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Pumping Tips From a Professional

I am a working mom (what mom is not)? What I mean is that I’m the clock in, clock out in hopes of receiving a pay check type working mom. I pumped with both of my children through the first year of their lives, thus I’ve got a good bit of “hook my ta-tas up to a machine and suck me dry” (pumping) experience.

Here’s a breakdown of all that went wrong my first time around and what I’ve learned since.
You. Are. Welcome.

Child 1:

Typical night at home:
In order to keep up my supply and store excess milk for when I was away I had to pump after hours.
1. Gather my electrical pump station belongings and set up (see “Child 1 Work Pumping Session” for details) in a room away from all sleeping beings.
2. Hook everything up. Pump for 15 minutes
3. Break everything down
4. Store milk and clean parts
This was a 30+ minute process.

Child 2:

Typical night at home:
1. Get into bed
2. Snuggle up with my manual pump (I always keep one bedside).
3. Squeeze boob with pump for 10 minutes on each side while watching TV
4. Take full pump and place it in the fridge while grabbing an empty manual pump to bring back to bed with me in case I have a middle of the night or early morning need for it.
5. Hit the sack.
No soundproof isolation room, plugging/ unplugging, noise, or special bra required. No cleaning of pumps/parts necessary.

Child 1:

Monday – Friday Pre-work Pump Prep:
Using the much too small provided black and baby-poo-yellow pump transit bag I would intricately jigsaw all of my pump parts into the bag.
1. Pump parts – machine, tubes, suction cups, bottles, etc.
2. Battery pack in case there was not always an outlet available
3. Baggies for milk storage
4. Freezer packs/ cooler bag
5. Hands-free pump bra
This was a 15-20 minute process that almost always guaranteed I forgot something

Child 2:

Monday – Friday Pre-work Pump Prep:
Grab my cute, large Kate Spade tote and load up.
1. Freemies
2. Manual Pump (incase I decided to save electricity today)
3. Freezer pack and cooler (filled with milk storage bottles) inside
This took a minute or less with very little fear of forgetting something.

Child 1:

Work pumping sessions:
3 30 min pump sessions a day
1. Run to the designated pump area
2. Plug in the machine
3. Attach all wires and parts
4. Take off shirt and bra, put on hands free pumping bra and insert pumps.
5. Turn on pump and proceed to freeze while milking as if I was a dairy cow for 15 minutes.
6. Take off pumps, hands free bra, put normal bra back on, dress and/or adjust clothing.
7. Pour pumped milk into bags (trying not to spill and/or allow baggies to collapse), and place in cooler
8. Wash and dry all parts
9. Pack everything up and return to work.
15 of the 30 minutes was spent setting up and breaking down.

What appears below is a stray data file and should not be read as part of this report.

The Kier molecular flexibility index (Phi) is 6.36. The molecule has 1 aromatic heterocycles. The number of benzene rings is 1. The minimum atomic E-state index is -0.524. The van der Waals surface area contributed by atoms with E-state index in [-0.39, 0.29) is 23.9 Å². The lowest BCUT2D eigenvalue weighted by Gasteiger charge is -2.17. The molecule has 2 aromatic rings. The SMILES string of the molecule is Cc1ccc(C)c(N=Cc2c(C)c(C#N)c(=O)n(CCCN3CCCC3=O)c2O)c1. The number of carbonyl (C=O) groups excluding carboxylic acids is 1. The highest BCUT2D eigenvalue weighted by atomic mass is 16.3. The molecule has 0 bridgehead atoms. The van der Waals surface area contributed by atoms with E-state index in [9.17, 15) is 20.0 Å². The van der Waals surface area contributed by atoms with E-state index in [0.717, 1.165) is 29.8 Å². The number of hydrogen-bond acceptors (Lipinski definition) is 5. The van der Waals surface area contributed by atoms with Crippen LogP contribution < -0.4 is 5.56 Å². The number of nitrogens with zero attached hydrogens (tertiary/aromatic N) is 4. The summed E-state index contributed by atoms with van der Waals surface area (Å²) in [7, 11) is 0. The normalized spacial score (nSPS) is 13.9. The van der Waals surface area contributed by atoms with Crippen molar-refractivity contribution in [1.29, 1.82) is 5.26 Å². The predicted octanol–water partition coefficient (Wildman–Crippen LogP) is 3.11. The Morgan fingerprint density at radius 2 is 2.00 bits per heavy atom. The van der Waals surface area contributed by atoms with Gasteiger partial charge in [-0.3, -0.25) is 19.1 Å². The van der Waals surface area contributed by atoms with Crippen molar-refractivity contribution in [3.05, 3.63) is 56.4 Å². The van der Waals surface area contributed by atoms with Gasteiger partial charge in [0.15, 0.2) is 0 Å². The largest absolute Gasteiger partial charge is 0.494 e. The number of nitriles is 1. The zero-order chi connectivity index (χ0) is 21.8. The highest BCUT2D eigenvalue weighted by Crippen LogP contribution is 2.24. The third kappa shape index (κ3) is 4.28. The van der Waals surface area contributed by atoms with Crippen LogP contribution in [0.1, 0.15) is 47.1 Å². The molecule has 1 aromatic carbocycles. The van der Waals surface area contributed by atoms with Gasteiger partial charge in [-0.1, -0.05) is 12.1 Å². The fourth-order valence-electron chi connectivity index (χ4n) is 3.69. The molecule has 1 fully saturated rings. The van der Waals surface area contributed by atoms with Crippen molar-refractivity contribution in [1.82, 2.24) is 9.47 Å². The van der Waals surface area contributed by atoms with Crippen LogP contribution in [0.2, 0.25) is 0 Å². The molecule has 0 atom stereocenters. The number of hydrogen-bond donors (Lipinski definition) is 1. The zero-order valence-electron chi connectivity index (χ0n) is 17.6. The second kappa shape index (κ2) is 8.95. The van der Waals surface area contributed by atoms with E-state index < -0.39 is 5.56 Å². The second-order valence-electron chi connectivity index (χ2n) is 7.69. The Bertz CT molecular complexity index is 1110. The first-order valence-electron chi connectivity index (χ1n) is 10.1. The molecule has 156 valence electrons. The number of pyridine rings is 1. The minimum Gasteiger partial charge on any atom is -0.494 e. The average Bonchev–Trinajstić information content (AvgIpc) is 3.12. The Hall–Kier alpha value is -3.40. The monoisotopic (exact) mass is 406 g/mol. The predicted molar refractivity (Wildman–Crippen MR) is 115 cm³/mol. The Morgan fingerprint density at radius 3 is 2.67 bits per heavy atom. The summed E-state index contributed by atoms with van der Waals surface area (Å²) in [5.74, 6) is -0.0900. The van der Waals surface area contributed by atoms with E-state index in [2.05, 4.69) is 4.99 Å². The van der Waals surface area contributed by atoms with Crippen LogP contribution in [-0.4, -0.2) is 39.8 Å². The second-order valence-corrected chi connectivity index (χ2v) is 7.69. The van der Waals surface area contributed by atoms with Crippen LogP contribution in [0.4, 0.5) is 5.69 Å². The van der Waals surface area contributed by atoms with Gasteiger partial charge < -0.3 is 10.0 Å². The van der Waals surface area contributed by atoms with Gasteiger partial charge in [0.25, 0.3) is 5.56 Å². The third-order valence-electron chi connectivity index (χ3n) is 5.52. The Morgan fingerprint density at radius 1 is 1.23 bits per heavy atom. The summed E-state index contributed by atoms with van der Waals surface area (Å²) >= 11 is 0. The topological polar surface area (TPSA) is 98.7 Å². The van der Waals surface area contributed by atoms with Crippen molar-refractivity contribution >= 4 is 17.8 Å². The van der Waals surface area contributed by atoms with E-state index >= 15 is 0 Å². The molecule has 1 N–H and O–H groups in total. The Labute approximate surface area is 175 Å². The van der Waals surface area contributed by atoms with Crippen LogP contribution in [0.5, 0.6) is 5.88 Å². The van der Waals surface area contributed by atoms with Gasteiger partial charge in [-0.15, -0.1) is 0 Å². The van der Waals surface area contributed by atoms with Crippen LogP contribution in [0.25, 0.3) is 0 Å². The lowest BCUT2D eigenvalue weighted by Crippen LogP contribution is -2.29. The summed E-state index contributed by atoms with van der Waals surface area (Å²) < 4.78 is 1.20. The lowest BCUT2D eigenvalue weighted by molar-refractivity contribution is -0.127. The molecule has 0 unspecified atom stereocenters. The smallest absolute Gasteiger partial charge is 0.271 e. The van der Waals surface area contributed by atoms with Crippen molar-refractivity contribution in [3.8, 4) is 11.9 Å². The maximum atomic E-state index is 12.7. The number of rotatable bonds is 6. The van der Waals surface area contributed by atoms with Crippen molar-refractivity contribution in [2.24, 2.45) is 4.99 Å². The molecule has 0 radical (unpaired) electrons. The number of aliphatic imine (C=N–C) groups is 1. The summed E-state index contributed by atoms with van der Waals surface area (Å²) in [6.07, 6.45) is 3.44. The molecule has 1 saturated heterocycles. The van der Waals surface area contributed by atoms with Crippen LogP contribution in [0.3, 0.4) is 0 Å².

Child 2:

Work pumping sessions:
3 30 min pump sessions a day
1. Shut my office door (lucky, I know, but not the reason why pump life is so much better…)
2. Locate my pump and tubes that I have left at work
3. Insert Freemies into my everyday bra and hook tubes into Freemies
4. Milk as if I was a dairy cow for 15 minutes
5. Unhook tubes from Freemies, pour milk from Freemie cups into steady milk storage bottles and place the bottles into cooler
6. Don’t wash but rather put Freemie cups in fridge to keep bacteria from growing between pumping sessions.
1 of the 30 minutes was spent setting up and breaking down.

Fine Print:

A Manual Pump is a must! My favorite is made by Lansinoh
Why they are the bomb: They are small, silent, and relatively cheap (so buy two or three). Keep one on your night stand, one at work and one in your car/ purse just in case. They’re more efficient (for me anyway) – I often times get twice the milk I would with an electrical pump.

When it comes to electrical pumps:

• Get your health insurance to send you a pump for free 
• Freemie cups are the way to go. No bra switching and or pump holding required.
• If you don’t have Freemies for some crazy reason, get yourself a hands free pumping bra.
• Reach out to your friends who were formerly pumping and ask for their old pumps. With multiples, you can keep one pump at home and one pump at work so you don’t have to schlep to and from.
• If you have your own space/ office, keep the pump plugged in and hidden at work (one less step).
• Only bring home the parts that need to be washed each night. Leave the rest at work.
• Store things in a big, cute bag (as opposed to the too small, dumpy ones that scream “I’m an exhausted pumping mom who doesn’t have time to brush her hair”).
• Because aint’ nobody got time to do the wash every time you pump, stick anything with milk on it in the fridge to keep safe between pumps. Clean all parts once at the end of the day.
• Lastly, if you have the time to take real breaks from work while you’re pumping, more power to ya. Get in Netflix and/or Audible and binge (you deserve it).

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